Facebook has said it will pay more in UK taxes from 2017. The news comes hot on the heels of the much-derided settlement of Google’s decade-long tax dispute with the UK tax authority. It also comes a day after it emerged that Facebook is paid more by HMRC for adverts than it pays in tax.
Facebook has encountered heavy criticism for its tax dealings – not for their legality, but for how fair they are. In 2014 the company’s UK operations, Facebook UK Limited, reported a corporation tax payment of only £4,327. The company’s UK subsidiary reported a turnover of £105m and a gross profit of £103m, but this was wiped out by a massive administrative expense of £131m, leaving a pre-tax operating loss of £28m.
Companies trade with a view to making a profit, but since 2011 Facebook has been reporting accounting losses. Its audited UK accounts for 2014 do not provide any information about the composition of the administrative expenses, a key element in its reported losses and a possible reason for low tax.
Facebook has promised to change its business model and the way it records its sales revenues from advertising. Currently, Facebook books a number of its sales to UK customers through its Irish subsidiary, Facebook Ireland Limited. But it is set to pay millions more in taxes after a decision to allow profits from major advertisers initiated in the UK to be taxed in the UK. Facebook executives said in an internal post reported by the BBC that “UK sales made directly by our UK team will be booked in the UK, not Ireland. Facebook UK will then record the revenue from these sales”.
Change of heart?
Facebook’s 2014 global accounts do not show the proportion of UK sales that are booked in Ireland. So it is difficult to predict how much additional tax it will end up paying in the UK from the change.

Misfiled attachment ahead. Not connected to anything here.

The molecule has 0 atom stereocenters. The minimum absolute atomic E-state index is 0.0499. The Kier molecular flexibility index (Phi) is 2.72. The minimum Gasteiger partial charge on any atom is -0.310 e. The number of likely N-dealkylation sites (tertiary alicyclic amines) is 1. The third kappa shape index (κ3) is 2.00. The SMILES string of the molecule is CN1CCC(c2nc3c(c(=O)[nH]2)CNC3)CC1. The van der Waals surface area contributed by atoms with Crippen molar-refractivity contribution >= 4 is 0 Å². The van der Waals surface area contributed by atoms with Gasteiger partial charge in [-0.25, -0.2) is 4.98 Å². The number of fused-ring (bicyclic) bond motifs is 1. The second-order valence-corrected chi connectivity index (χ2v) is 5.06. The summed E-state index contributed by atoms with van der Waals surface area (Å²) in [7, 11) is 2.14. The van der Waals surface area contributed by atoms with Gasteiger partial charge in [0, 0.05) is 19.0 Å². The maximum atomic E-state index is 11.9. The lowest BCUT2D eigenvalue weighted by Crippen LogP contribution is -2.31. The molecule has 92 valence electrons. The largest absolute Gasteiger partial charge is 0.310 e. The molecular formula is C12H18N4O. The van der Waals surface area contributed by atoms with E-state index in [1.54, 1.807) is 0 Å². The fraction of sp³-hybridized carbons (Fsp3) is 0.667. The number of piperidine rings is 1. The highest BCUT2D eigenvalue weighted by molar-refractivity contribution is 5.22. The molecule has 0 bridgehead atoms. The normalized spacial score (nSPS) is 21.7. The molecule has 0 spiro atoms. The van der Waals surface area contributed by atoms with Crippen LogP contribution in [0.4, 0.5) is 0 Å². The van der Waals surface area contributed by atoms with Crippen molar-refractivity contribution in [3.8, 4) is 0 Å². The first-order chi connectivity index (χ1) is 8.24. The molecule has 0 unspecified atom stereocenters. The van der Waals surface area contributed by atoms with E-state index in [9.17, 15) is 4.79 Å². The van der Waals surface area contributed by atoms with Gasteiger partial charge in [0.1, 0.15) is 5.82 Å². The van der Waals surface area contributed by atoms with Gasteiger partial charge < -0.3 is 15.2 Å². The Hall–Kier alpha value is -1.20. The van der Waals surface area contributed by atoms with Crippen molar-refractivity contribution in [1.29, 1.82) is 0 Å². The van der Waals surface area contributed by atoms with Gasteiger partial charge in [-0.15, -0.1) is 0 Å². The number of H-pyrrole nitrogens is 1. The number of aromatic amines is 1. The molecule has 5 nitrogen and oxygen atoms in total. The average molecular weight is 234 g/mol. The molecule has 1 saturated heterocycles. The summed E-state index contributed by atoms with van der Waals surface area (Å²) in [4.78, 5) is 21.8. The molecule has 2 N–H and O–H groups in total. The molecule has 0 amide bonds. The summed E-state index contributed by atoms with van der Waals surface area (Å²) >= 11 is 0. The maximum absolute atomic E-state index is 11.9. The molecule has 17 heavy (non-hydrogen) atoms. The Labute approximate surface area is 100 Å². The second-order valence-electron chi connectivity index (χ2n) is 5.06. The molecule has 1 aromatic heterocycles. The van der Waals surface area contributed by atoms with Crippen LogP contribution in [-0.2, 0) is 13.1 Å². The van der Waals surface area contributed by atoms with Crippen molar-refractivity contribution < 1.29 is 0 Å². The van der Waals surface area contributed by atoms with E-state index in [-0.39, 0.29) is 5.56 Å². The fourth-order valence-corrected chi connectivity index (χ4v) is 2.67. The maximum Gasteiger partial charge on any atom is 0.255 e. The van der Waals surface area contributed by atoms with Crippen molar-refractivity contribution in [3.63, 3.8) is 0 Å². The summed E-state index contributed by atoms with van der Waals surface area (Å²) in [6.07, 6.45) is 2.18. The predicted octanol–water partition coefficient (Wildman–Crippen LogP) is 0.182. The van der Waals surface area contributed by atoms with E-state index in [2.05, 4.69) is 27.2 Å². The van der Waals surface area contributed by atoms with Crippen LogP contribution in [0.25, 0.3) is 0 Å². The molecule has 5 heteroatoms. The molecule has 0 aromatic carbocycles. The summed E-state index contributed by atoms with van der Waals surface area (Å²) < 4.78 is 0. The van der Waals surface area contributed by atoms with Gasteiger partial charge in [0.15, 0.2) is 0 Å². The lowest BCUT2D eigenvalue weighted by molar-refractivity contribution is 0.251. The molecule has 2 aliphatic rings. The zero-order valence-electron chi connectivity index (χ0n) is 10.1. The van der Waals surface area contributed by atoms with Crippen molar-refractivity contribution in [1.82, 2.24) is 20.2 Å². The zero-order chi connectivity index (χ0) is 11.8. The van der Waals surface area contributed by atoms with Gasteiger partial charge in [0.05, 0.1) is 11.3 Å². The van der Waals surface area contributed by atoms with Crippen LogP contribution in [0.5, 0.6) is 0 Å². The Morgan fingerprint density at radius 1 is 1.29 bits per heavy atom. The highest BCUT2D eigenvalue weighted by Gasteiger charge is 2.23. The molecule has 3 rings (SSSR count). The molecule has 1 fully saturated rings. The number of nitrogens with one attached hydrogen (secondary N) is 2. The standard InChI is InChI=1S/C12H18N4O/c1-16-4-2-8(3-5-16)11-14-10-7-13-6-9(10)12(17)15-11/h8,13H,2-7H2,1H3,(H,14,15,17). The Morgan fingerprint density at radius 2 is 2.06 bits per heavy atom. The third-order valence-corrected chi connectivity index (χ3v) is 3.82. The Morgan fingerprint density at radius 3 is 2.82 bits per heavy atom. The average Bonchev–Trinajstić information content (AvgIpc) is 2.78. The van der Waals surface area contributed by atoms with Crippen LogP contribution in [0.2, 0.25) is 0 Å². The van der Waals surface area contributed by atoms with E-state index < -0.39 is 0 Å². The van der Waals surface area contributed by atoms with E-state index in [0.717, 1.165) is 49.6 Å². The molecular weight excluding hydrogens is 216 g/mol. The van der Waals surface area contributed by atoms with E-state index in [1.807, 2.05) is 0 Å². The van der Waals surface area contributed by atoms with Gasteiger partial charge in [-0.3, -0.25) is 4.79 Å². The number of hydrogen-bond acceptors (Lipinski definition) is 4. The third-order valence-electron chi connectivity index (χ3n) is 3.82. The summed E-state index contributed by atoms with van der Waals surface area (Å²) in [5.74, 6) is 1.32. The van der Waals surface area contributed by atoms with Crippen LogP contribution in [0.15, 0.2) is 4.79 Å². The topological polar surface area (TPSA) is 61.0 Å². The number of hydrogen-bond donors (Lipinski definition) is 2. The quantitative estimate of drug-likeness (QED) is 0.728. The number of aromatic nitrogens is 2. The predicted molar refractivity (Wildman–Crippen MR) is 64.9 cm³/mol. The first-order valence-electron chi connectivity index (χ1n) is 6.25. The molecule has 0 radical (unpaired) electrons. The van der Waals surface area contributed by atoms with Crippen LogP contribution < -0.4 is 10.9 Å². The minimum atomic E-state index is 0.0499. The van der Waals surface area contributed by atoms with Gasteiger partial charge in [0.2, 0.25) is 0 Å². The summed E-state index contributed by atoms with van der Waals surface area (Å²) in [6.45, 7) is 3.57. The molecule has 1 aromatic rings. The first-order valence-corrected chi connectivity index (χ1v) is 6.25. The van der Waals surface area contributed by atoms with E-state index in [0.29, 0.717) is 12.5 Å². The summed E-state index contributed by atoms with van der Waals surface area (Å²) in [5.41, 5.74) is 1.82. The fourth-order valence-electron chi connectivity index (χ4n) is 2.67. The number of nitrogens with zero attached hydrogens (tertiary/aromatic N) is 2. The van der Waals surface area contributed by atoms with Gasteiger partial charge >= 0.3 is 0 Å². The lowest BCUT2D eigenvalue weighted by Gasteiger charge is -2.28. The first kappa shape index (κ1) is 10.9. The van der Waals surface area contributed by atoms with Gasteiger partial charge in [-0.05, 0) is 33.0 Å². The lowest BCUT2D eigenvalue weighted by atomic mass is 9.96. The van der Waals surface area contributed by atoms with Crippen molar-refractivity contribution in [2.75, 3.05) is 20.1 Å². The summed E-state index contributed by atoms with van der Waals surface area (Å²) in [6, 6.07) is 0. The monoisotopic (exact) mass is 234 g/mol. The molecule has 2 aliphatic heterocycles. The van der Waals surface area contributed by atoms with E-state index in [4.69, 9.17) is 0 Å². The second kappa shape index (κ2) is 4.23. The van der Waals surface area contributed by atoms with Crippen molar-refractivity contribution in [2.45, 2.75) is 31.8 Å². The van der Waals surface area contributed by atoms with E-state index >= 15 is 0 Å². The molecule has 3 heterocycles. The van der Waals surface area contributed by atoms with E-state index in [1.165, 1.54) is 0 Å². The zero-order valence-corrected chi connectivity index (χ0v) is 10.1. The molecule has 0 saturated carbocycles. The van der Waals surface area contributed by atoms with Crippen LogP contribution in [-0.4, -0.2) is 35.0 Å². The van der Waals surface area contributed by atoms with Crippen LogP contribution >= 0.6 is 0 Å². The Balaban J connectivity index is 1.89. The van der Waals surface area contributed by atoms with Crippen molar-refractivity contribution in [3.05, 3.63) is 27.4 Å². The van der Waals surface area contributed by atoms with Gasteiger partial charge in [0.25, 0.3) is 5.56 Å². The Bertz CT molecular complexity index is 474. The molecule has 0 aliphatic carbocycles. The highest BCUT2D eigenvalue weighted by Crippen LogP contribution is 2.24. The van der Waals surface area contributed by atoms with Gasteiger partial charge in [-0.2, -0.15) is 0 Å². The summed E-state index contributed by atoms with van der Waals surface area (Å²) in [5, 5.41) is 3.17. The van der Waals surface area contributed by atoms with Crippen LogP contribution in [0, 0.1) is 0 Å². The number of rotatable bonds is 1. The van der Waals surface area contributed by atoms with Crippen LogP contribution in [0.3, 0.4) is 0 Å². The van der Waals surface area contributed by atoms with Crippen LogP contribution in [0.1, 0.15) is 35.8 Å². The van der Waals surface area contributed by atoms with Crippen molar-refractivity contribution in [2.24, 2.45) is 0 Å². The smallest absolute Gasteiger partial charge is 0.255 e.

Facebook is a global company, but some 47% of its US$12.46 billion global revenues are logged in Ireland (where it bases its international operations). This allows it to take advantage of the country’s 12.5% corporation tax rate and generous tax breaks for research and development. The UK’s current corporation tax rate is 20%.
The profits relating to the sales booked in Ireland do not entirely remain there. Facebook was one of the companies questioned by European lawmakers about tax arrangements that have been described as the “Double Irish Dutch Sandwich” (the key elements of which are explained in the IMF’s Fiscal Monitor 2013). This allows companies to declare income in lower tax or no-tax jurisdictions to reduce the overall tax it pays.
These arrangements have been construed as state-aid by the European Union and have been under investigation. Ireland, meanwhile, has been under pressure to abolish, or seriously modify its Double Irish schemes. So Facebook’s change of business model is not entirely voluntary.
The mere booking of sales revenues in the UK will not necessarily lead to a higher tax bill, as Ireland can testify. Corporate tax is levied on taxable profits, which can be shifted through transfer pricing practices, for example. The key to this is the unpacking of the administrative expense which is likely to contain intra-group transactions – for example royalty payments and fees to other Facebook entities around the world.
Under the transfer pricing rules developed by the Organisation for Economic Cooperation and Development for ensuring fair dealings in intra-group transactions, companies should use independent market prices. The difficulty is that there is only one Facebook, so normal market rules that apply to numerous active buyer or sellers engaging in independent transactions are not in operation. Facebook will continue to have considerable discretion in the amount of royalty, management and other fees that it can charge to its UK operations and shift profits to low or no-tax jurisdictions.
The change in Facebook’s business model does not necessarily signal a new era in which Facebook will pay millions in tax that some might assume. One way to prevent Facebook and other big multinational companies from minimising their taxes would be to implement a system known as unitary taxation, which can eliminate the tax advantages of all intra-group transactions. But unitary taxation has received virtually no attention from the OECD’s recent Base Erosion Profit Shifting (BEPS) project, which was geared toward reforming the international system for taxing companies.